Think like a sheep… to plant a tree

Yep, that’s right. This exciting project is encouraging our rangers and volunteers to think like sheep in order to plant trees in Dyffryn Mymbyr, Snowdonia.

Why think like a sheep?

Usually tree planting projects involve excluding any livestock from the area by erecting fences or walls. However, we’re trialling some new ideas which involve planting trees in such a way that they are difficult or impossible for the livestock to eat, without using fences.

“Think like a sheep and ask yourself, ‘can I eat that tree?’ If the answer is no, then you’ve done a great job” explains Area Ranger, Simon Rogers to his gang of volunteers.

Welsh mountain lambs
Welsh mountain lambs exploring rocky terrain
Welsh mountain lambs

Clever planting techniques

By using the natural features of the land and some clever planting techniques it is possible to plant trees where grazing livestock is still present.

  • Sabre planting – planting at 90˚ to a steep slope helps to keep the vulnerable leading shoots as far out of reach as possible.
  • Natural protection – using features of the landscape to make the trees difficult to reach. Useful features include gorse, bracken, steep slopes, boulders, river banks and rocky outcrops.
  • Tree stock – choosing your trees carefully can help a great deal. We use locally sourced trees which are around 150cm tall and grown in pots. The height helps to keep the leading shoots out of reach and the pots help to develop a good, strong root ball giving the tree the maximum chance of survival in the harsh upland conditions.
Trees planted in hard to reach places, doing well at Dyffryn Mymbyr
Young trees recently planted at Dyffryn Mymbyr, Gwynedd
Trees planted in hard to reach places, doing well at Dyffryn Mymbyr

All our trees are sourced locally from Gwynant Trees who collect the seeds in Nant Gwynant and Capel Curig. We’re simply giving nature a helping hand by growing the trees in a nursery during their most vulnerable stage (up to 150cm tall) and then planting them out in the safest possible location.

It’s all about quality, not quantity

It’s not necessarily about how many trees we can plant, it’s about the quality of the planting to ensure that those we do plant will survive. Volunteers are encouraged to take their time, study the landscape and think like a sheep before selecting a location to plant each tree.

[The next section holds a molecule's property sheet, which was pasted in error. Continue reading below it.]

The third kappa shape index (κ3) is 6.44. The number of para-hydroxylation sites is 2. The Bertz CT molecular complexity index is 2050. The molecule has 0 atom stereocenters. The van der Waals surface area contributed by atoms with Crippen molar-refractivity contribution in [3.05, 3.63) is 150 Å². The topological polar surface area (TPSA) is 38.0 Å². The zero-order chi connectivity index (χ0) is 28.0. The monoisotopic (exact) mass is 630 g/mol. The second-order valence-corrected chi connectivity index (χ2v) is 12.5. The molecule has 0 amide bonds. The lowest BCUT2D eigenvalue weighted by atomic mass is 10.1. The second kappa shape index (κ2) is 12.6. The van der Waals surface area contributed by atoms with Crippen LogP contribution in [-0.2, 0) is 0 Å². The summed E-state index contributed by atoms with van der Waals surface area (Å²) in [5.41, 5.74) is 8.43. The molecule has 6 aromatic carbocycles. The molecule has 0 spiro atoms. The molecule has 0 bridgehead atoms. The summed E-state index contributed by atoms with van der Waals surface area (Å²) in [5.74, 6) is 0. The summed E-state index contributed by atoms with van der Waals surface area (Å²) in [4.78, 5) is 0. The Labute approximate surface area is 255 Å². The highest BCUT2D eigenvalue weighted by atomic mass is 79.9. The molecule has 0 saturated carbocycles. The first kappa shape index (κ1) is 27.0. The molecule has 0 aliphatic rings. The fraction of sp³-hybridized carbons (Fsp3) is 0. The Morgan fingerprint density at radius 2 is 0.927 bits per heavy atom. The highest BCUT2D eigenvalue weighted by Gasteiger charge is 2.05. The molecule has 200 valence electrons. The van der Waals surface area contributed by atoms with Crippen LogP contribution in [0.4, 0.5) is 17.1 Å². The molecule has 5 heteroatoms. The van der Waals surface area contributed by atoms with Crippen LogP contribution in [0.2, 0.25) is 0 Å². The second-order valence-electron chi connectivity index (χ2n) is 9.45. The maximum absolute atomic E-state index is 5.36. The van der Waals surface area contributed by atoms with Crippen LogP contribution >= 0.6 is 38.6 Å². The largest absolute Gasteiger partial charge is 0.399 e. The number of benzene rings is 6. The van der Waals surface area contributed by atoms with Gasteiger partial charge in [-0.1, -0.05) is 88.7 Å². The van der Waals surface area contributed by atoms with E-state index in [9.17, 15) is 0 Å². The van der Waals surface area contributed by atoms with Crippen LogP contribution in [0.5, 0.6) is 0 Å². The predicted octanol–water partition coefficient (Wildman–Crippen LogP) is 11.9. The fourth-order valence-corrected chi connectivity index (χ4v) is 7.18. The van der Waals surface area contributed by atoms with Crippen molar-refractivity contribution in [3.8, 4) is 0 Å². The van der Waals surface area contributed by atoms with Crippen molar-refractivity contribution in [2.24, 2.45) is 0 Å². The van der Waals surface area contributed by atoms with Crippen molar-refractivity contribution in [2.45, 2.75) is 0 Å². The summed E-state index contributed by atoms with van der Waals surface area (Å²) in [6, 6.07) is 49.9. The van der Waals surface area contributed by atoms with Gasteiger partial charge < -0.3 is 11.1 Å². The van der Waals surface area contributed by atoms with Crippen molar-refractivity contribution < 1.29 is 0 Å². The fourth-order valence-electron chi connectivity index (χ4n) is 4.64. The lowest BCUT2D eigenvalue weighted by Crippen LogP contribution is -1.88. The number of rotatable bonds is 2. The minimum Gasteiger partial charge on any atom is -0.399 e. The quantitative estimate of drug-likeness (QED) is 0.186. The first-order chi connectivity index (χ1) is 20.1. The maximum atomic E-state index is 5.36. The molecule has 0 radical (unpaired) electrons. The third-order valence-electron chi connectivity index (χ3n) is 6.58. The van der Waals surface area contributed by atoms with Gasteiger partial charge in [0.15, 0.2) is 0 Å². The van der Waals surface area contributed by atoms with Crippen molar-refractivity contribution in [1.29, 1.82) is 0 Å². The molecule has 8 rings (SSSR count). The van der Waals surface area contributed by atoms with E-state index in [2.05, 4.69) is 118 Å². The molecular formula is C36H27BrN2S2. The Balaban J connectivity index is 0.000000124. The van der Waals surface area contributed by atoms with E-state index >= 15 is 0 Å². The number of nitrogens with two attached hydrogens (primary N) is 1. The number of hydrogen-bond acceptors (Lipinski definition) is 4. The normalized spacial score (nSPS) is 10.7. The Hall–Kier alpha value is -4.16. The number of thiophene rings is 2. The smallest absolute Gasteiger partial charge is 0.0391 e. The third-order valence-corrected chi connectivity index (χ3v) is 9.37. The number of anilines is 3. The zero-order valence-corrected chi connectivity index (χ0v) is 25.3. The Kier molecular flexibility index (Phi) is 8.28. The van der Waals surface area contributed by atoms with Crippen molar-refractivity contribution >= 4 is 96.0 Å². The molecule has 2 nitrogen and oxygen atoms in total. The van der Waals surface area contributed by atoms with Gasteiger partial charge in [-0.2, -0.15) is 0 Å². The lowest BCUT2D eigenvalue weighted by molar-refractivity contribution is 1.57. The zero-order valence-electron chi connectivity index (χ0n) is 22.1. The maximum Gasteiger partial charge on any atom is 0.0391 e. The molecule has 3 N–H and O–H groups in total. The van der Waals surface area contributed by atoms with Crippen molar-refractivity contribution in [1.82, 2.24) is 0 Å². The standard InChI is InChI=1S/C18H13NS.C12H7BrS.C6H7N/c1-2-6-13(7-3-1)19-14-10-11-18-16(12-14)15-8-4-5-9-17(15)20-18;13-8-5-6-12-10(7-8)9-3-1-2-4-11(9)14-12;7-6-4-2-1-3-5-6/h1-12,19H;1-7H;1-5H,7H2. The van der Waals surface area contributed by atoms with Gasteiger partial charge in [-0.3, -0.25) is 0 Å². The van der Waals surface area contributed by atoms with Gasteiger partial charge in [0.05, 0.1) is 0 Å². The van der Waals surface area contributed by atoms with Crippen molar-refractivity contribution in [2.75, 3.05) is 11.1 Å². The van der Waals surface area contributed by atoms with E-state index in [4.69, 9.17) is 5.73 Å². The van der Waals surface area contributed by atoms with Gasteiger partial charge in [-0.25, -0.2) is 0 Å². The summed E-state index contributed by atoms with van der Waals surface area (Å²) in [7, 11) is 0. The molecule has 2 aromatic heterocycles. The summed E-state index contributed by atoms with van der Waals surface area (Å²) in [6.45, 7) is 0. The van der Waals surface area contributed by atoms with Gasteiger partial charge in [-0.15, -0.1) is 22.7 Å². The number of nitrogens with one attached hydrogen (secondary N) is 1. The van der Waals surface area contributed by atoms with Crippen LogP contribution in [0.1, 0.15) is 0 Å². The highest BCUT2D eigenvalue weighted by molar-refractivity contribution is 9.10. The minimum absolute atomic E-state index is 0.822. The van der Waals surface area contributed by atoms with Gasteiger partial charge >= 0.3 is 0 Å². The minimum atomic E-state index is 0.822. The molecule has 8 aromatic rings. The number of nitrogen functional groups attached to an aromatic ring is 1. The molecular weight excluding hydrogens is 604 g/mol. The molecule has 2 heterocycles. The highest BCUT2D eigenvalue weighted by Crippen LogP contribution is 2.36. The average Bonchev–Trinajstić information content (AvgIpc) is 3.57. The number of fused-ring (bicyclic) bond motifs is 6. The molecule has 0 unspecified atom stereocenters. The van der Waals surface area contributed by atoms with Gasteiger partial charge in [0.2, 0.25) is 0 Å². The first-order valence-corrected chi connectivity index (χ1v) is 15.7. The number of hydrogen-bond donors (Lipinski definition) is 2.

Quality is the priority but we’re still ambitious! Volunteers have planted 3000 trees over the past three years and around 75% have survived. We aim to plant a total of 5000 by the end of the 5 year ‘Ffridd for Future’ project, which has been funded by the Royal Oak Foundation.

Volunteers have played a huge part in the Ffridd for Future project
Volunteers planting trees along a ravine at Dyffryn Mymbyr, Gwynedd
Volunteers have played a huge part in the Ffridd for Future project

Why are we planting trees here?

Dyffryn Mymbyr is the “missing link” between the two wooded valleys around Nant Gwynant and Capel Curig. By extending the tree-cover within the ‘ffridd’ area of the farm, we can help to improve the connectivity between the two areas of woodland either side, allowing birds and small mammals the chance to expand their ranges too. It means there will be better and more continuous tree coverage through this part of Snowdonia.

Are there any other benefits?

Most of our planting has been focussed in the gullies and stream-sides as that is where the best natural protection is found. But planting along ravines can have additional benefits; trees help slow the flow of water during flash floods and can also improve water quality. The rain which lands in Dyffryn Mymbyr ultimately ends up in the Conwy river, which is well known for flooding. By planting trees here, along with other work such as blocking drainage ditches to restore the peat bog, we hope to reduce flooding downstream and improve the water quality.

Once the trees become established they can act as shelter belts for the mountain ewes, which can greatly improve animal welfare and productivity for the farmer.

This style of planting is a lot less costly and creates less of a visual impact on the landscape compared with fencing off an area for tree planting

What next?

So far the project has shown that new trees can be established in a farmed landscape at a relatively low cost and with no loss of grazing area. The benefits to wildlife are clear but the additional benefits of slow, clean water and shelter for livestock make the ideas particularly exciting.

We’re going to be using this as a spotlight project to show other farmers, landowners and rangers what the benefits might be. Hopefully we will see more trees being established on upland farms across the country for the benefit of wildlife, livestock, water and perhaps most of all, the trees themselves.